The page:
on light duty due to illness; please contact my assistants for forum issues. They are Siu Blue Wind, or CbadRider or the other 3 star folk. I am currently at home recovering from a couple of strokes. I am making good progress, happily.


    . “He who fights with monsters might take care lest he thereby become a monster. And if you gaze for long into an abyss, the abyss gazes also into you.”- Fredrick Nietzsche

    "We can judge the heart of a man by his treatment of animals." - Immanuel Kant

  15. #15
    Banned. Mr. Beanz's Avatar
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    Wow, I'm thrown for a loop! Poster says 26 inch tire, 16 inch rims, 40 psi and a hybrid.

    I thought hybrids had 700c wheels
    Most 26 inch 40 psi tires that I've seen have shraedar valves (not PV presta valves/stems).
    16 inch rims?
    Maybe I'm just getting old!

  16. #16
    VoodooChile zoste's Avatar
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    Quote Originally Posted by Mr. Beanz View Post
    Wow, I'm thrown for a loop! Poster says 26 inch tire, 16 inch rims, 40 psi and a hybrid.

    I thought hybrids had 700c wheels
    Most 26 inch 40 psi tires that I've seen have shraedar valves (not PV presta valves/stems).
    16 inch rims?
    Maybe I'm just getting old!
    Good catch, Beanz!

    Ale, you've got to make sure that you get the same type valve as you already have. Shrader valves are like the ones on your car tires, and probably what you already have. In your last post you mentioned: "Continental Conti 26" x 1.25-1.75" 36mm PV tube." The "PV" designation is for Presta valve. The tubes are not interchangeable.

    (...and I'm guessing the 16 inch was a typo...)
    Sometimes nothing can be a real cool hand

  17. #17
    The Site Administrator: Currently at home recovering from a couple of strokes,please contact my assistnt admins for forum issues Tom Stormcrowe's Avatar
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    Quote Originally Posted by Mr. Beanz View Post
    Wow, I'm thrown for a loop! Poster says 26 inch tire, 16 inch rims, 40 psi and a hybrid.

    I thought hybrids had 700c wheels
    Most 26 inch 40 psi tires that I've seen have shraedar valves (not PV presta valves/stems).
    16 inch rims?
    Maybe I'm just getting old!
    He had some typos, Beanz. Also, you can insert a rubber spacer grommet is\f you have to use a Presta Tube in a shraeder drilling. I did miss the PV coding, though.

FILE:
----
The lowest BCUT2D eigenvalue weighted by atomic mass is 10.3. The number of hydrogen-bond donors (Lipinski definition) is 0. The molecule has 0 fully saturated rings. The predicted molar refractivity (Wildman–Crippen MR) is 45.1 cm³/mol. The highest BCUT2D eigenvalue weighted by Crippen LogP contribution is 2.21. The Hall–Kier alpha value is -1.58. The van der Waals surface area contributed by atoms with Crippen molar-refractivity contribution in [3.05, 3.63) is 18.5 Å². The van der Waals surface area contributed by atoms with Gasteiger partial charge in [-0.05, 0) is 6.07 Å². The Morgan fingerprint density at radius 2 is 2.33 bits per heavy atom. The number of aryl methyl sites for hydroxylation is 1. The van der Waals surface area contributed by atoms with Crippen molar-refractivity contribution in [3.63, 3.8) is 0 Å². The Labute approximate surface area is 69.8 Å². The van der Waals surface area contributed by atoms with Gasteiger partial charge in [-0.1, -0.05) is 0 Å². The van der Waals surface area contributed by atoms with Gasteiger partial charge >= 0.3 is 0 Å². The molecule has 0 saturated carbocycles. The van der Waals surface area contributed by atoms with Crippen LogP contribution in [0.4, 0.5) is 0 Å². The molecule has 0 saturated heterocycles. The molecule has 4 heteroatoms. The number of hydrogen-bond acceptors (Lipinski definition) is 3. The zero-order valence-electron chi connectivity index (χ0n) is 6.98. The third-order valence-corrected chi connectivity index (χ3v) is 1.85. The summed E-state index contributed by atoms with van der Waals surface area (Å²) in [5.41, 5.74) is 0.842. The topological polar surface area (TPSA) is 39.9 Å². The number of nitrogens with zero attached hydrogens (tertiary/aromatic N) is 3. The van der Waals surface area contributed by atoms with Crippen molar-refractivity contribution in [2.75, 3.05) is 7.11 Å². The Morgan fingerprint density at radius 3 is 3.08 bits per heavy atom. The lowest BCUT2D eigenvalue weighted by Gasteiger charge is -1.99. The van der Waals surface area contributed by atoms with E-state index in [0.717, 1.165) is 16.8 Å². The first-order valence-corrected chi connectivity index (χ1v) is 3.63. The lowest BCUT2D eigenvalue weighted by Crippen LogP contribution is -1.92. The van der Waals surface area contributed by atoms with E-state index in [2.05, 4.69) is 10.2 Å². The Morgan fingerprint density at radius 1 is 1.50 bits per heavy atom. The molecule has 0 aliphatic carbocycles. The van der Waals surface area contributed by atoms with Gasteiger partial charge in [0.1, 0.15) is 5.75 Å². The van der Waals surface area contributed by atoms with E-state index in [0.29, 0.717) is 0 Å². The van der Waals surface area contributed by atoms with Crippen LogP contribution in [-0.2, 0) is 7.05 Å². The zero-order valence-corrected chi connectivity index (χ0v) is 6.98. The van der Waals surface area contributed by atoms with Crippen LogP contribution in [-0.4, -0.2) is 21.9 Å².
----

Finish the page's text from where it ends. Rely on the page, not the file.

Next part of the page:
Good point on the 700c being possible, since it's a hybrid. Look and make sure you aren't running a wide 700c sized tire.
    on light duty due to illness; please contact my assistants for forum issues. They are Siu Blue Wind, or CbadRider or the other 3 star folk. I am currently at home recovering from a couple of strokes. I am making good progress, happily.


    . “He who fights with monsters might take care lest he thereby become a monster. And if you gaze for long into an abyss, the abyss gazes also into you.”- Fredrick Nietzsche

    "We can judge the heart of a man by his treatment of animals." - Immanuel Kant

  18. #18
    Mike the Bike
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    I've seen a couple of MFR's advertise 26" bikes as hybrids. usually lower end.

    Tubes will fit a variety of size tires (they stretch) but it is limited. just make sure the tire is within the range of the tube sizes.

    When mountain biking with my kids, I got in the habbit of carrying a #10 washer. the hole fits a presta valve fine, the washer still fits most rims. I still carry a couple of washers in my flat bag, along with cotton balls and a marker. Some people don't know to center the label of the tire over the stem as a reference to help find the offending glass, nail, staple, whatever. In these cases I mark the tire where the stem is before starting.

  19. #19
    Serious Newbie Aleforge's Avatar
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    Quote Originally Posted by Tom Stormcrowe View Post
    He had some typos, Beanz. Also, you can insert a rubber spacer grommet is\f you have to use a Presta Tube in a shraeder drilling. I did miss the PV coding, though.

    Good point on the 700c being possible, since it's a hybrid. Look and make sure you aren't running a wide 700c sized tire.